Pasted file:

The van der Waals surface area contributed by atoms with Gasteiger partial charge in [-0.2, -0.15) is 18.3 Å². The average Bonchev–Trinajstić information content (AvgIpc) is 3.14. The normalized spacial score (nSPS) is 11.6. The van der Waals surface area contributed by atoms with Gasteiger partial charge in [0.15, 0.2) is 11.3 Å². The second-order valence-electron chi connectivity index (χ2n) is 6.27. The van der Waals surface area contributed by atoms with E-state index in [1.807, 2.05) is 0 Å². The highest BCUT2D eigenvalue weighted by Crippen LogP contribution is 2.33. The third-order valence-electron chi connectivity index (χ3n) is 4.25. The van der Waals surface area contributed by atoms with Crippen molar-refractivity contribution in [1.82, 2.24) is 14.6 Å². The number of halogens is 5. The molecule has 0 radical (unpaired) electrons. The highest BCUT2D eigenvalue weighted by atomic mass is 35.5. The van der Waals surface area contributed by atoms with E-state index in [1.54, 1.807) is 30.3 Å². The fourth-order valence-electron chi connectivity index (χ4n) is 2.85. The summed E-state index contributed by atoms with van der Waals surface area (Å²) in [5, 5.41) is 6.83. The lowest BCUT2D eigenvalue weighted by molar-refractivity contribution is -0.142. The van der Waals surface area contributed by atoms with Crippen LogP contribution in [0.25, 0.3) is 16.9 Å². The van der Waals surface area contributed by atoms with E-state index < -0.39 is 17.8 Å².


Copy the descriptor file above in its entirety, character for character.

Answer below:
The van der Waals surface area contributed by atoms with Gasteiger partial charge in [-0.2, -0.15) is 18.3 Å². The average Bonchev–Trinajstić information content (AvgIpc) is 3.14. The normalized spacial score (nSPS) is 11.6. The van der Waals surface area contributed by atoms with Gasteiger partial charge in [0.15, 0.2) is 11.3 Å². The second-order valence-electron chi connectivity index (χ2n) is 6.27. The van der Waals surface area contributed by atoms with E-state index in [1.807, 2.05) is 0 Å². The highest BCUT2D eigenvalue weighted by Crippen LogP contribution is 2.33. The third-order valence-electron chi connectivity index (χ3n) is 4.25. The van der Waals surface area contributed by atoms with Crippen molar-refractivity contribution in [1.82, 2.24) is 14.6 Å². The number of halogens is 5. The molecule has 0 radical (unpaired) electrons. The highest BCUT2D eigenvalue weighted by atomic mass is 35.5. The van der Waals surface area contributed by atoms with E-state index in [1.54, 1.807) is 30.3 Å². The fourth-order valence-electron chi connectivity index (χ4n) is 2.85. The summed E-state index contributed by atoms with van der Waals surface area (Å²) in [5, 5.41) is 6.83. The lowest BCUT2D eigenvalue weighted by molar-refractivity contribution is -0.142. The van der Waals surface area contributed by atoms with Crippen LogP contribution in [0.25, 0.3) is 16.9 Å². The van der Waals surface area contributed by atoms with E-state index < -0.39 is 17.8 Å².